U.S. WNT Flashback - 20th Anniversary of First-Ever Match: Denise Bender
Denise Bender played in all four games in Italy on that first trip for the U.S. Women’s National Team in 1985 and they turned out to be her only four caps. She played college soccer before the NCAA sanctioned the sport, appearing for club sides at both Washington State and the University of Washington. Her most competitive action came from the women’s club FC Lowenbrau, who won national titles 80-’83 when they were coached by Mike Ryan, who lead that first team to Italy. An analytical player and verbal leader from the back, Bender was a tough tackler. She lived most of her life in Seattle before her job brought her to Thousand Oakes, California, where she still plays in the Simi Valley Women’s Open Division. While she has done some coaching in AYSO, she feels that as she starts to slow down more, her coaching may pick up.
More on the first-ever U.S. WNT match: OOOSA! | First Goal | Players Reflect
Career caps/Goals: 4/0
National Team Career: 1985
Hometown: Seattle, Washington
Position played in first match: Right fullback
College: Washington State (1977) & University of Washington (1980-1983)
Last WNT game: August 25, 1985, against Denmark (0-1 Loss)
What she’s doing now: Environmental Health and Safety Manager at Amgen, a bio-pharmaceutical company, in Thousand Oakes, California.
WNT Career Highlight: “It was probably playing the Danish team, because I thought at that time they had the highest level of skill and abilities of any team I’d ever played against. They were also the quickest, speed-wise. At that time too, what impressed me was the support behind women’s soccer in Europe and especially the Italians. They were chanting for us, kids were there after the games for autographs. That stuff was totally new to me. The highest level of competition we had was at the Sports Festival, and before that, the USSF National Cup, and we didn’t have very many fans there.”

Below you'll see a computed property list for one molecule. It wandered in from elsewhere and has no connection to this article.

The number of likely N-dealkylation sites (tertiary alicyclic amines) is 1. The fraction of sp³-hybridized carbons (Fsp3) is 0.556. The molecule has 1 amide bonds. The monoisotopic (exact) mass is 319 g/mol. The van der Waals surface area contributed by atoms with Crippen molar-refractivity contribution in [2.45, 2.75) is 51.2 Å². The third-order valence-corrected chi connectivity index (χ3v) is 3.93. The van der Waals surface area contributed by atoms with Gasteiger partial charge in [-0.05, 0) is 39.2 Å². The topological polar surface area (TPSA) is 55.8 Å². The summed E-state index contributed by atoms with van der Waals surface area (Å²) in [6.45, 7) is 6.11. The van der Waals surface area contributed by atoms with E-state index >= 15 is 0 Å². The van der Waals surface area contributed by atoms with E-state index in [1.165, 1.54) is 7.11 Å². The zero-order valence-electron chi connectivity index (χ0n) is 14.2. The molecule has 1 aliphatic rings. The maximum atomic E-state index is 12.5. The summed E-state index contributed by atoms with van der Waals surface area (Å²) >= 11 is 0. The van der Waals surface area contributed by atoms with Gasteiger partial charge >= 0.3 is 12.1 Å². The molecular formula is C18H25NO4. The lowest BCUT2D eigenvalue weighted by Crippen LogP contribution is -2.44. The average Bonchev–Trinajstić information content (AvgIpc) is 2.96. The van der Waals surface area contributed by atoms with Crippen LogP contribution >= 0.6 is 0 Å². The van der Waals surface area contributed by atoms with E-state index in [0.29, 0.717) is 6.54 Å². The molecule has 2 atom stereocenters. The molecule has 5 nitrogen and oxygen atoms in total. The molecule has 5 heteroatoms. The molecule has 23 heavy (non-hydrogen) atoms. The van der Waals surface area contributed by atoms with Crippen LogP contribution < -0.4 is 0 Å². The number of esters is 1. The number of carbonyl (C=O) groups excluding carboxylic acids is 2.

Memories of the first game: “My memory may be lacking, but I believe we rode the bus with the Italian team, and I think some of them were smoking. I remember there were lots of fans when we got there and the field we played at had a great clubhouse with all the history of the club on the walls. I was impressed by that. During the game, what impressed me was the kind of sneaky activities by the Italian players…okay it was the cheating, the drama by the Italians. They would take the ball after a foul and walk away. I do remember Tucka Healy cracking her head open on the goalpost. I think she just got some butterfly bandages and just kept playing.”
Thoughts on how women’s soccer has grown: “It has taken leaps and bounds in a positive direction. I’m a little disappointed in the failure of the professional league because I thought that was a great breeding ground for the World Cup Team and without that, you won’t get a look at some of the players who might be able to play at that level. There are very few avenues for you to get picked up on the national team, but back then there were less. It used to be that you played on a club team in your state, and if you made the Regionals, the national team coaches would come and see you play. I enjoy watching the level of play with the national team nowadays and support their activity. It certainly has produced some very articulate leaders. I have friends who have kids who idolize the women on the national team and that’s fabulous.”
Thoughts on the 1999 Women’s World Cup: “I was at the 1999 Women’s World Cup Final. I played with Michelle Akers and she was totally a force to be reckoned with. I felt that maybe our time came a little too early, but I still felt connected somehow in that I was part of the process. I was thrilled when we won, it was amazing.”